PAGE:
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Obama's 2017 budget proposal: What it means for payers

$4 trillion plan includes Medicare Advantage changes, Cadillac tax tweaks, policies aimed at curbing drug costs

President Barack Obama unveiled his 2017 fiscal year budget Tuesday, including a host of provisions set to impact both public and private payers.

In the health insurance realm, the $4 trillion budget proposal would:

  • Give any state that expands its Medicaid program three years of full federal support, regardless of when the state chooses to expand. "This commonsense proposal makes expansion as good of a deal for states that choose to expand now, as states that have already done so," according to a fact sheet about health-related budget proposals.
  • Implement policies to improve care for Medicare-Medicaid dual-eligibles, including: creating an integrated appeals process for dual-eligible beneficiaries; simplifying the process for receiving Medicare Savings Program benefits; and making sure low-income individuals who are newly-eligible for Medicare have Part D coverage during their transition between payers and plans.
  • Expand Medicare Advantage plans' ability to deliver services via telehealth and enable rural health clinics and federally qualified health centers to qualify as originating telehealth sites under Medicare.
  • Create a competitive bidding system for Medicare Advantage that reforms payments based on estimates for the cost of beneficiaries' care; preserve most beneficiaries' access to a Medicare Advantage plan that provides supplemental benefits without requiring them to pay an additional premium; and provide higher payments to high-quality Medicare Advantage plans to encourage quality improvement.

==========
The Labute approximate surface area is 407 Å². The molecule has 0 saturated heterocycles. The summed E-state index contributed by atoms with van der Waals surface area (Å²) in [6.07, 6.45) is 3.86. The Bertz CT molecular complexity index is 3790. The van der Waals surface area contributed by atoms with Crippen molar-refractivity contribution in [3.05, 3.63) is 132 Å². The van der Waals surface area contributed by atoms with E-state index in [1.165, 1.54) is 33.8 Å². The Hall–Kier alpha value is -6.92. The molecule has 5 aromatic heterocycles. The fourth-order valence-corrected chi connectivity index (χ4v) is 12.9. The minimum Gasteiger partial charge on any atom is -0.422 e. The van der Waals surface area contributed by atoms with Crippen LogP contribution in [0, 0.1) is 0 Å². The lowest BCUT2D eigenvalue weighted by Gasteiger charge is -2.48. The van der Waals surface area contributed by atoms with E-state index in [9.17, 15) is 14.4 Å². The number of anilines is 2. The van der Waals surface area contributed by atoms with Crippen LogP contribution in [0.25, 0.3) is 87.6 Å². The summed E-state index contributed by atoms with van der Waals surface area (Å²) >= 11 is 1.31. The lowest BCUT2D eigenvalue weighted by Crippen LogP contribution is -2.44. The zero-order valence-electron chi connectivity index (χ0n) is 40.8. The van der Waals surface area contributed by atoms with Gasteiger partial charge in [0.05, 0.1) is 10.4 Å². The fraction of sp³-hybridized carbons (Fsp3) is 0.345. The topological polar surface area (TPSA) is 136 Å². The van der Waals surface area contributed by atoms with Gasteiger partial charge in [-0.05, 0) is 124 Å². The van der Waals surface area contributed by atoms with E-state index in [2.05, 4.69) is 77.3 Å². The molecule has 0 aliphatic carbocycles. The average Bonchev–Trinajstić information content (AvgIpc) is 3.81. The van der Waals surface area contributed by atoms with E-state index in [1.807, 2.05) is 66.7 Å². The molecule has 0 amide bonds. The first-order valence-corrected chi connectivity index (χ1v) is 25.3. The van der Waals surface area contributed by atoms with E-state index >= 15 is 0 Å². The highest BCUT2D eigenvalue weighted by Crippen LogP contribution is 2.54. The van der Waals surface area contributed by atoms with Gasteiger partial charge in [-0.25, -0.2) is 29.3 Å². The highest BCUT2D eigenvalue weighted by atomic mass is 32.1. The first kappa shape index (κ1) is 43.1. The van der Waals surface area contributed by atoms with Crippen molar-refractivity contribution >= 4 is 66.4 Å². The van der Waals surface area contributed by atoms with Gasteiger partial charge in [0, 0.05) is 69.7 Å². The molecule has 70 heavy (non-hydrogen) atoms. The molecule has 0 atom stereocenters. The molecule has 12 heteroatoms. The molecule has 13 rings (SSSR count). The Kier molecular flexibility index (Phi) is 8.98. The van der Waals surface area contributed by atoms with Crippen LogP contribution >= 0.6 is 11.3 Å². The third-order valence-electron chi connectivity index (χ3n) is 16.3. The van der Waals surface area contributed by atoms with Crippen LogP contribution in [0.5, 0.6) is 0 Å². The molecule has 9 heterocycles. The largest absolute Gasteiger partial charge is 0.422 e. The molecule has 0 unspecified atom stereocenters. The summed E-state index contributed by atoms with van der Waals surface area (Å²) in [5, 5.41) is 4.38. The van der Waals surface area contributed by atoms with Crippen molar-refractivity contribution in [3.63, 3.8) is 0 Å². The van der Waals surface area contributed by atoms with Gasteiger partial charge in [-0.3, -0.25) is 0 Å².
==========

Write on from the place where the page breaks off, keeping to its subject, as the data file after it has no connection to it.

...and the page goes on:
• Limit the portion of Medicaid and Children's Health Insurance Program managed care dollars spent on administration and incentivize more investments in quality healthcare services by establishing a medical loss ratio of 85 percent.
  • Adjust how the Cadillac tax works, including: making the threshold above which it applies equal to the greater of the current law threshold or the average premium for a marketplace gold plan in each state; making it easier for employers offering flexible spending arrangements to calculate the tax; and requiring the Government Accountability Office to conduct a study of the potential effects of the tax on firms with unusually sick employees.
  • Create policies aimed at curtailing drug costs, including: providing the secretary of the Department of Health and Human Services with the authority to require drug manufacturers to publicly disclose information including research and development costs, discounts and other data; and providing states with a new, voluntary tool to negotiate lower drug prices through the creation of a federal-state Medicaid negotiating pool for high-cost drugs.

Obama's 2016 budget proposal also included policies aimed at curtailing drug costs, and aimed to require high-income Medicare beneficiaries to pay more for coverage, FierceHealthPayer previously reported. The 2017 budget proposal also sets aside funding to help tackle the crises of opioid addiction and antibiotic-resistant superbugs.

To learn more:
- read the budget proposal (.pdf)
- here's the HHS fact sheet

Related Articles:
Final Obama budget takes aim at opioid addiction, superbugs
Obama to include Cadillac tax adjustment in budget proposal
Obama offers incentive to spur more states to expand Medicaid
Obama's 2016 budget seeks lower drug prices, higher costs for wealthy Medicare patients
What Obama's 2016 budget will mean for healthcare providers